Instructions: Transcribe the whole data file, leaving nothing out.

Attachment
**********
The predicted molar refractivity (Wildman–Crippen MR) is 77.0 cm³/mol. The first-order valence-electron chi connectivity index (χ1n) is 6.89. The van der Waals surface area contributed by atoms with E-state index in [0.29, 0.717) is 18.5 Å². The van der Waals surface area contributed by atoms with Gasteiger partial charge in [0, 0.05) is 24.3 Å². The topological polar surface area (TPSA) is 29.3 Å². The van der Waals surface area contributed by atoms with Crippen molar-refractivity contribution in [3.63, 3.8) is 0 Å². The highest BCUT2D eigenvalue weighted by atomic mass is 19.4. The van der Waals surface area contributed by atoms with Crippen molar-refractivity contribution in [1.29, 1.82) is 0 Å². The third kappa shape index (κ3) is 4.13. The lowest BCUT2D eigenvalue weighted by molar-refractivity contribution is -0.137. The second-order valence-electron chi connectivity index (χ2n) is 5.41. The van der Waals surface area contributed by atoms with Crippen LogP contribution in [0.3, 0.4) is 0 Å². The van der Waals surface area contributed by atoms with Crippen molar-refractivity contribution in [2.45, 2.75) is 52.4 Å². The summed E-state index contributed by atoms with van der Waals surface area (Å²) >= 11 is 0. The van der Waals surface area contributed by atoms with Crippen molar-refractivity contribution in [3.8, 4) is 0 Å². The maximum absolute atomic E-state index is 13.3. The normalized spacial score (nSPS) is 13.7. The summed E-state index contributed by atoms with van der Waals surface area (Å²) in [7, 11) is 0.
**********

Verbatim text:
The predicted molar refractivity (Wildman–Crippen MR) is 77.0 cm³/mol. The first-order valence-electron chi connectivity index (χ1n) is 6.89. The van der Waals surface area contributed by atoms with E-state index in [0.29, 0.717) is 18.5 Å². The van der Waals surface area contributed by atoms with Gasteiger partial charge in [0, 0.05) is 24.3 Å². The topological polar surface area (TPSA) is 29.3 Å². The van der Waals surface area contributed by atoms with Crippen molar-refractivity contribution in [3.63, 3.8) is 0 Å². The highest BCUT2D eigenvalue weighted by atomic mass is 19.4. The van der Waals surface area contributed by atoms with Crippen molar-refractivity contribution in [1.29, 1.82) is 0 Å². The third kappa shape index (κ3) is 4.13. The lowest BCUT2D eigenvalue weighted by molar-refractivity contribution is -0.137. The second-order valence-electron chi connectivity index (χ2n) is 5.41. The van der Waals surface area contributed by atoms with Crippen LogP contribution in [0.3, 0.4) is 0 Å². The van der Waals surface area contributed by atoms with Crippen molar-refractivity contribution in [2.45, 2.75) is 52.4 Å². The summed E-state index contributed by atoms with van der Waals surface area (Å²) >= 11 is 0. The van der Waals surface area contributed by atoms with Crippen molar-refractivity contribution in [3.8, 4) is 0 Å². The maximum absolute atomic E-state index is 13.3. The normalized spacial score (nSPS) is 13.7. The summed E-state index contributed by atoms with van der Waals surface area (Å²) in [7, 11) is 0.